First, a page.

Using the process of the present invention, a reclaimed oil has been obtained, by heating at 710° F. for about 30 minutes, followed by treatment with 4% by volume of sulfuric acid (98%) and neutralization with tall oil amine, having a viscosity index of about 136. The oil exhibits a viscosity of about 58 SSU/210° F. and 380 SSU/100° F. These data indicate that the V.I. improver has survived the process. Though somewhat on the low end for the requirements of an SAE-30 oil, the reclaimed oil can be reformulated with 150 SSU/210° F. bright stock (about 10%) to achieve an oil well within the specifications required of an SAE 10W-30 oil. Other additives conventionally employed in motor oils may also be supplied as needed or desired. The simple nature of this process lends itself to application in small plants that may be located where desired in order to minimize the costs incurred in collecting and transporting the spent oil and returning the reclaimed oil to the market place.

Patent Citations
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Referenced by
Citing PatentFiling datePublication dateApplicantTitle
US4269698 *Nov 28, 1979May 26, 1981Edwards Oil Service, Inc.Oil treatment processes, and products obtained thereby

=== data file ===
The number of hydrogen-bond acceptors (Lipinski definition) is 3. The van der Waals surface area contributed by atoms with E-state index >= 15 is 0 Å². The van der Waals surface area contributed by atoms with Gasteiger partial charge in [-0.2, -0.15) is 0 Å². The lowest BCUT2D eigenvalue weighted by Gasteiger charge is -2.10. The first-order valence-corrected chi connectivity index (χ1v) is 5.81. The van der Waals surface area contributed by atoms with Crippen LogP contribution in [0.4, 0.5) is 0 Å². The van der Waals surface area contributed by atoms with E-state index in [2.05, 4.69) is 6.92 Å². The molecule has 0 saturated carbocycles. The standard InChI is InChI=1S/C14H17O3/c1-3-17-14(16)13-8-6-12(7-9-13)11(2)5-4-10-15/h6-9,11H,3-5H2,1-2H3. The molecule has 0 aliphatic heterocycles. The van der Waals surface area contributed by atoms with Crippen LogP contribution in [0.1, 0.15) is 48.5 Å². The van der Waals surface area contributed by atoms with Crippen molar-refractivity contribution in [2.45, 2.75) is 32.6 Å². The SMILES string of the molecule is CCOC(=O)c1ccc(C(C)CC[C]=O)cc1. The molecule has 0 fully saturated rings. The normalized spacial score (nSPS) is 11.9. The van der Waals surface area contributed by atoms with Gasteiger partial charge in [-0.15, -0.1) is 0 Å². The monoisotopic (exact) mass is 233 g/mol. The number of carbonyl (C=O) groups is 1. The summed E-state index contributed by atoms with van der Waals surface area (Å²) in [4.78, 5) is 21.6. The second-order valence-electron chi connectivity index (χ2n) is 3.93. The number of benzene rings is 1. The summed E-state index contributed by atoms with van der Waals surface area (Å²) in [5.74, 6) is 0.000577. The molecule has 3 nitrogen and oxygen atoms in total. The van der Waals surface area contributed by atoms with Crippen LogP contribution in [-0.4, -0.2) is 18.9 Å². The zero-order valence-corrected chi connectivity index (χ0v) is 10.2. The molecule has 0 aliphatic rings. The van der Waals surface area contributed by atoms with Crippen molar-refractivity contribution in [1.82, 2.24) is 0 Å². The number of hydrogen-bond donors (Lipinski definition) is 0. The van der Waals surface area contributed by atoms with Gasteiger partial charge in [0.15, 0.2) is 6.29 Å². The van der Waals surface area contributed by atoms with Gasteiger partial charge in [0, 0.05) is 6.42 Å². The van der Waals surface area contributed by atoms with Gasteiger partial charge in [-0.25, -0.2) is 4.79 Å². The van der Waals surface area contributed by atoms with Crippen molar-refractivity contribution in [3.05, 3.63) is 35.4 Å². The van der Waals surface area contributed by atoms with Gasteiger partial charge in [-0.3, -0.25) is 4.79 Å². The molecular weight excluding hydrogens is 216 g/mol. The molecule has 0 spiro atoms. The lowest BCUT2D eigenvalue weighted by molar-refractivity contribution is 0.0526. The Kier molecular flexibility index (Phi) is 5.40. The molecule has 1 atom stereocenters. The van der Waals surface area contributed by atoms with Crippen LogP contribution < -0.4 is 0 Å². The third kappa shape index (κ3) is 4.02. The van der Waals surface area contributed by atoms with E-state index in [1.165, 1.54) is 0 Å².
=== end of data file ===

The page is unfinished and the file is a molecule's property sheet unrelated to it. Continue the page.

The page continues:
US4302325 *Oct 28, 1980Nov 24, 1981Delta Central Refining, Inc.Solvent extraction process for rerefining used lubricating oil
US4342645 *Oct 28, 1980Aug 3, 1982Delta Central Refining, Inc.Method of rerefining used lubricating oil
US4360420 *Oct 28, 1980Nov 23, 1982Delta Central Refining, Inc.Distillation and solvent extraction process for rerefining used lubricating oil
US4399025 *Oct 8, 1981Aug 16, 1983Delta Central Refining, Inc.Solvent extraction process for rerefining used lubricating oil
US4502948 *Mar 30, 1984Mar 5, 1985Phillips Petroleum CompanyReclaiming used lubricating oil
US4789460 *Aug 10, 1987Dec 6, 1988Phillips Petroleum CompanyProcess for facilitating filtration of used lubricating oil
US5057207 *Nov 3, 1989Oct 15, 1991Geut AgProcess for reducing halogen impurities in oil products
US5470455 *Feb 17, 1994Nov 28, 1995Santos; Benjamin S.Process for converting acid sludge to intermediate sludge and soft and/or hard asphalt
US5514272 *Jun 4, 1993May 7, 1996Santos; Benjamin S.Process for re-refining used oil
US5573656 *Feb 16, 1994Nov 12, 1996Santos; BenjaminProcess for converting acid sludge to asphalt
US6013174 *Jun 12, 1997Jan 11, 2000U.S. Filter Recovery Services (Mid-Atlantic, Inc.)Process to remove ash-forming contaminants from used oil
US6090273 *Dec 3, 1997Jul 18, 2000U.S. Filter Recovery Services (Mid-Altantic, Inc.)Process to remove ash-forming contaminants from wet used oil
EP0668340A1 *Feb 21, 1994Aug 23, 1995Benjamin Sy SantosAn improved process for removing heavy metals, sulfur and chlorinated compounds from used oil to generate clear fuel oils or lube stock and soft and/or hard asphalt with no acid sludge problem
WO1990007566A1 *Jan 3, 1990Jul 12, 1990Geut Ag Gesellschaft Für Energie Und UmwelttechnikProcess for reprocessing waste oil
WO1995022589A1 *Feb 13, 1995Aug 24, 1995Benjamin SantosProcess for re-refining oil without acid sludge generation
U.S. Classification208/180, 208/181
International ClassificationC10M175/00
Cooperative ClassificationC10M175/0016
European ClassificationC10M175/00C